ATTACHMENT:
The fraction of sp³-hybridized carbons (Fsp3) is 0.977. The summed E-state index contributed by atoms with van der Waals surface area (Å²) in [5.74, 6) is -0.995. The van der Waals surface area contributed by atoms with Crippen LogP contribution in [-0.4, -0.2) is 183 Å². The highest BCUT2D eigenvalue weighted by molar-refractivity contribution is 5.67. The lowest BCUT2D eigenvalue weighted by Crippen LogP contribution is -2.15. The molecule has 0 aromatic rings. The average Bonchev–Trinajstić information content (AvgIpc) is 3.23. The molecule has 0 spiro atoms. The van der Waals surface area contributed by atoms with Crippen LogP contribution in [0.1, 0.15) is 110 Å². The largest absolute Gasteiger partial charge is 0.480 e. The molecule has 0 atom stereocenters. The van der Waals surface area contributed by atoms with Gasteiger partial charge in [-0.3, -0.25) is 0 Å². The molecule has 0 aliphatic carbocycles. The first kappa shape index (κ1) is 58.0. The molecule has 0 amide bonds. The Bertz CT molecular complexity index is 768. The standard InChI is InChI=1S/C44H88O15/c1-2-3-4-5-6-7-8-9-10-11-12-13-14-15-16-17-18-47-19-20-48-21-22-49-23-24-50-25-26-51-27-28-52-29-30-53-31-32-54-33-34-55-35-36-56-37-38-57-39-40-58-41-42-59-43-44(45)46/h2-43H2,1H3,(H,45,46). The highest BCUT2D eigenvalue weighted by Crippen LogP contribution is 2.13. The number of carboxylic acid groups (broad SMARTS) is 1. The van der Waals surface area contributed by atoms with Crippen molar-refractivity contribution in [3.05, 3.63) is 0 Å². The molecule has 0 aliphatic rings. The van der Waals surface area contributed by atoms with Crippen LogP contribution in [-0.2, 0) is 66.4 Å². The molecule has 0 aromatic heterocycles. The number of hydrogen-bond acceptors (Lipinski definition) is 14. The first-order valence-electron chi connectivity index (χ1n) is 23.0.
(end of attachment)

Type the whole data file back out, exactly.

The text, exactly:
The fraction of sp³-hybridized carbons (Fsp3) is 0.977. The summed E-state index contributed by atoms with van der Waals surface area (Å²) in [5.74, 6) is -0.995. The van der Waals surface area contributed by atoms with Crippen LogP contribution in [-0.4, -0.2) is 183 Å². The highest BCUT2D eigenvalue weighted by molar-refractivity contribution is 5.67. The lowest BCUT2D eigenvalue weighted by Crippen LogP contribution is -2.15. The molecule has 0 aromatic rings. The average Bonchev–Trinajstić information content (AvgIpc) is 3.23. The molecule has 0 spiro atoms. The van der Waals surface area contributed by atoms with Crippen LogP contribution in [0.1, 0.15) is 110 Å². The largest absolute Gasteiger partial charge is 0.480 e. The molecule has 0 atom stereocenters. The van der Waals surface area contributed by atoms with Gasteiger partial charge in [-0.3, -0.25) is 0 Å². The molecule has 0 aliphatic carbocycles. The first kappa shape index (κ1) is 58.0. The molecule has 0 amide bonds. The Bertz CT molecular complexity index is 768. The standard InChI is InChI=1S/C44H88O15/c1-2-3-4-5-6-7-8-9-10-11-12-13-14-15-16-17-18-47-19-20-48-21-22-49-23-24-50-25-26-51-27-28-52-29-30-53-31-32-54-33-34-55-35-36-56-37-38-57-39-40-58-41-42-59-43-44(45)46/h2-43H2,1H3,(H,45,46). The highest BCUT2D eigenvalue weighted by Crippen LogP contribution is 2.13. The number of carboxylic acid groups (broad SMARTS) is 1. The van der Waals surface area contributed by atoms with Crippen molar-refractivity contribution in [3.05, 3.63) is 0 Å². The molecule has 0 aliphatic rings. The van der Waals surface area contributed by atoms with Crippen LogP contribution in [-0.2, 0) is 66.4 Å². The molecule has 0 aromatic heterocycles. The number of hydrogen-bond acceptors (Lipinski definition) is 14. The first-order valence-electron chi connectivity index (χ1n) is 23.0.